Historic Royal Street is lined with fascinating finds for every type of traveler. (Photo: Karen Dalton-Beninato)
A stroll down Royal Street, the crown jewel of New Orleans’ walking boulevards, is the perfect way to work off the city’s decadent food and drink. From a centrally located hotel like the New Orleans Marriott, walk a block and a half north on Canal and take a right on Royal to start your walking tour along the city’s most idyllic roadway.
Morning Java, Music and Masterpieces
To start, get a morning boost with a chicory café au lait and praline cookie at Café Beignet. You’ll often hear street musicians busking at the edge of its courtyard, so keep dollar bills on hand to tip them when the tune tickles your ears. Look up so as not to miss the whimsically painted café ceiling, decorated with banana leaves and a blue sky.
Beyond the café Royal Street hosts the dazzling window displays of art galleries, jewelry shops, fashion boutiques and antique shops. The grandfather of New Orleans antiques is M.S. Rau Antiques, which sells rarities, including what could be mistaken for steampunk goods — from before that was a thing.
From a Swiss cipher machine to Napoleon’s death mask and an ice-age cave bear skeleton, it’s like a museum with price tags. Whether you’re looking for a rare painting of “Pont du Gard, Nimes” by Sir Winston Churchill, or masterpieces from Monet to Pissaro, they’ve also got you covered.
An Unlikely Dose of NOLA History
At The Historic New Orleans Collection, take a virtual walk on the wild side with the bawdy “Guidebooks to Sin: The Blue Books of Storyville, New Orleans” found in the museum and research center’s shop — it’ll only add color to some the exhibits you might peruse.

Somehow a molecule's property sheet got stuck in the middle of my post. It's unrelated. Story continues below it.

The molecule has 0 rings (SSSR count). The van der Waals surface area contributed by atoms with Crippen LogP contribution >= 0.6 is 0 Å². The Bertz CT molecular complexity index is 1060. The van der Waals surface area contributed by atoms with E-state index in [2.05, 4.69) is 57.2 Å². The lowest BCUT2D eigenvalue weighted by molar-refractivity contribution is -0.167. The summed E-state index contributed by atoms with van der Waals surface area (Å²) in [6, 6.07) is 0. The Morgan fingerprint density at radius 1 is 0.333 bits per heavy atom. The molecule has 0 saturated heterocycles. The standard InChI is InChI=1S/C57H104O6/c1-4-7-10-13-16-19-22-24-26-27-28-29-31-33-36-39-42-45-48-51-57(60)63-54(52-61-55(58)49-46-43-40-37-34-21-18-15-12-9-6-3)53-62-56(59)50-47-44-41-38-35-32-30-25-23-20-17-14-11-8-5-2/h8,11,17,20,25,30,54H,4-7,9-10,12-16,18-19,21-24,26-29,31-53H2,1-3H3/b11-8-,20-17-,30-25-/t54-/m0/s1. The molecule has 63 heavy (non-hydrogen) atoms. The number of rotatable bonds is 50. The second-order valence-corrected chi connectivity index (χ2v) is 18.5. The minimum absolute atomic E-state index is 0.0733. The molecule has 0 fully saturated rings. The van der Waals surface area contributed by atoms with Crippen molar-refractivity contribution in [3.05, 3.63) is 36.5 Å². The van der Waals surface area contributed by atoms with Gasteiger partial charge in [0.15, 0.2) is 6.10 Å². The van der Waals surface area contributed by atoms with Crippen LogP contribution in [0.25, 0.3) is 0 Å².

The free museum’s tropical courtyard is also the site of seasonal French Quarter festivals and exhibit openings throughout the year, so you could easily stumble into a soiree.
Some of the funkiest walls on Royal Street are found at Antieau Gallery, where artist Chris Roberts-Antieau’s fabric-covered taxidermy peeks out at visitors. Let’s just say the works have been best described as deer heads in luchador masks. For flatter works look for the naturalist oil paintings in frames she creates by hand.
Pro tip: Culture fans should plan their art walk on a Friday to experience the most gallery openings — complete with free wine. Because New Orleans has no open container laws, you can sip drinks as you gallery hop.
Designer Nadine Blake is a French Quarter encyclopedia and can offer recommendations from restaurants to which gallery openings are buzzing. Her boutique is a favorite spot for seasoned jetsetters that hawks travel essentials, antiques and original oil paintings from local artists.
Pick up an insulated stainless-steel water bottle to stay hydrated, and if the weather calls for it, an umbrella patterned with a vintage map of New Orleans.
Ogle the Architecture
The more residential section of upper Royal Street runs from Ursulines Avenue to Esplanade Avenue. Brightly colored homes and wrought-iron balconies dripping with foliage make it one of the most Instagram-worthy avenues in America. Watch your step while looking up because New Orleans was built on a swamp, and its sidewalks (still called banquettes by some locals) buckle, making your stroll roller-coaster-esque.
Spanish and Creole architecture abound, and to witness the height of French style, check out the Gallier House museum, an 1800s French Quarter time capsule designed by father and son architects.
Set the Evening’s Mood
Wind down your stroll by dining at one of the most enchanting spots in the French Quarter, Café Amelie’s courtyard. It’s your best chance to spot Jay-Z with Beyoncé and Solange Knowles, Lady Gaga and friends, or just as importantly your server bringing steaming-hot jumbo shrimp and grits.
A prix fixe menu makes it a meal to linger over, starting with the andouille sausage gumbo and ending with the chef’s daily bread pudding topped with fresh whipped cream.
The cherry on top is your twilight return down Royal Street, watching mule-drawn carriages clop by in the flickering light of gas lamps.